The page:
As Iyov rents his garments in mourning, we begin to learn the many halachot that Sefer Iyov teaches in terms of how to conduct oneself in a house of shiva. Though he prostrated himself in mourning, Iyov did not curse Hashem, which prompted the Satan to immediately argue to Hashem that more must be done to provoke the man. Hashem, again, allows the Satan to take further action, in fact to bring excruciating suffering upon him, though not to kill him.

The Satan then afflicted Iyov with boils all over his body, “from the soles of his feet to the top of his head.” (2:7). As he tries unsuccessfully to scratch off the boils he sits in ashes in an attempt to cool himself, three friends come to be menachem avel (to provide comfort to a mourner). Iyov is, according to sources at this point, in at least three types of pain, first from mourning his children and his former life and position of honor, second from the boils from the top of his body, and third from the lower half of his body. The treatment for the boils on one part of his body worsened those on other parts, leaving him in literal agony. While he stops short of cursing Hashem, the physical discomfort, from which he gets no relief, eventually brings him to curse the day of his birth.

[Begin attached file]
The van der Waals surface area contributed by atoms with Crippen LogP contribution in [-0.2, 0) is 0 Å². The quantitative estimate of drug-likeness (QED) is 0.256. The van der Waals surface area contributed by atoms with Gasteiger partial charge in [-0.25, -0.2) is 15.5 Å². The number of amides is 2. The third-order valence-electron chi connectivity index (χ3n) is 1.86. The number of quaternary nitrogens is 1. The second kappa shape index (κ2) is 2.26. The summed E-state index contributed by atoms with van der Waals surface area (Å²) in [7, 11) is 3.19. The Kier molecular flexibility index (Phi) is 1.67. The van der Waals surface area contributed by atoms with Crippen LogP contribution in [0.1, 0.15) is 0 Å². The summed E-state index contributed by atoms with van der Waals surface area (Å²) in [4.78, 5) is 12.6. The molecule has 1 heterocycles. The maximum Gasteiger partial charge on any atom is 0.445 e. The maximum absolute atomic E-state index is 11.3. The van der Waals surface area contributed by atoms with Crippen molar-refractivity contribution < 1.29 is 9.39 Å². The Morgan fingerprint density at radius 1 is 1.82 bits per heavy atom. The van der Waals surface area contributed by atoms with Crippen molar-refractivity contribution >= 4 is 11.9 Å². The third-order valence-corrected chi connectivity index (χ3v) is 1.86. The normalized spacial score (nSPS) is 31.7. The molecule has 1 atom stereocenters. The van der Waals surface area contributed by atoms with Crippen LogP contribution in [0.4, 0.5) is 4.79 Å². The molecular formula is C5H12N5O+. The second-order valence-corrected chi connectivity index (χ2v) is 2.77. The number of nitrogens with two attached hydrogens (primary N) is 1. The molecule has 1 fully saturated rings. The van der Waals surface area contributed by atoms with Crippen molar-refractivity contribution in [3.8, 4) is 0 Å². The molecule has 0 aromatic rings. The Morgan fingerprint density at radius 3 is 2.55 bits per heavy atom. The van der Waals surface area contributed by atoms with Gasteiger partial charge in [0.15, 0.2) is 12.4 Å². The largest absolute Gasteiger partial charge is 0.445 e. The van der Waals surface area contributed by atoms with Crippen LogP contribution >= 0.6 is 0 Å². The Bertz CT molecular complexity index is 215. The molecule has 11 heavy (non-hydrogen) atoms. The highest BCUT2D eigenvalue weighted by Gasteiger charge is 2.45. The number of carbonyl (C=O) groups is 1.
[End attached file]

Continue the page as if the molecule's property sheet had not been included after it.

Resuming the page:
We learn much from the perspectives of these friends, including additional halachot we apply in our lives about how we must not speak in a shiva house until the mourner speaks directly to us. Each of the three friends offer explanations of sorts for what has happened to Iyov. One by one, Eliphaz the Temanite, Bildad the Shuhite and Zophar the Naamathite, wept with him and then eventually began to offer their versions of why so much suffering had been inflicted upon him.

Although these speeches and multiple rejoinders are among the meatiest parts of the sefer, it is not the friends’ answers nor Iyov’s responses to them that are widely considered to be correct or remarkable, or even appropriate or comforting for a mourner. They do offer what are widely known as versions of moral reasons given for suffering, but most often they are based on the assumption that Iyov must have done something quite terrible to deserve the condition in which he finds himself. All, in their ways, contend that Iyov must have brought his suffering upon himself. The sources here sometimes note the non-Jewish worldview of the speakers. In several cases, his friends tell him to repent, to do teshuva for whatever he must have done to deserve such punishment, but Iyov maintains his innocence and instead says shocking things as he maintains his perspective that he has done nothing wrong. The solipsistic claims of innocence Iyov makes also reminds us that we must not hold a person responsible for things said while experiencing unbearable pain, either physical or mental.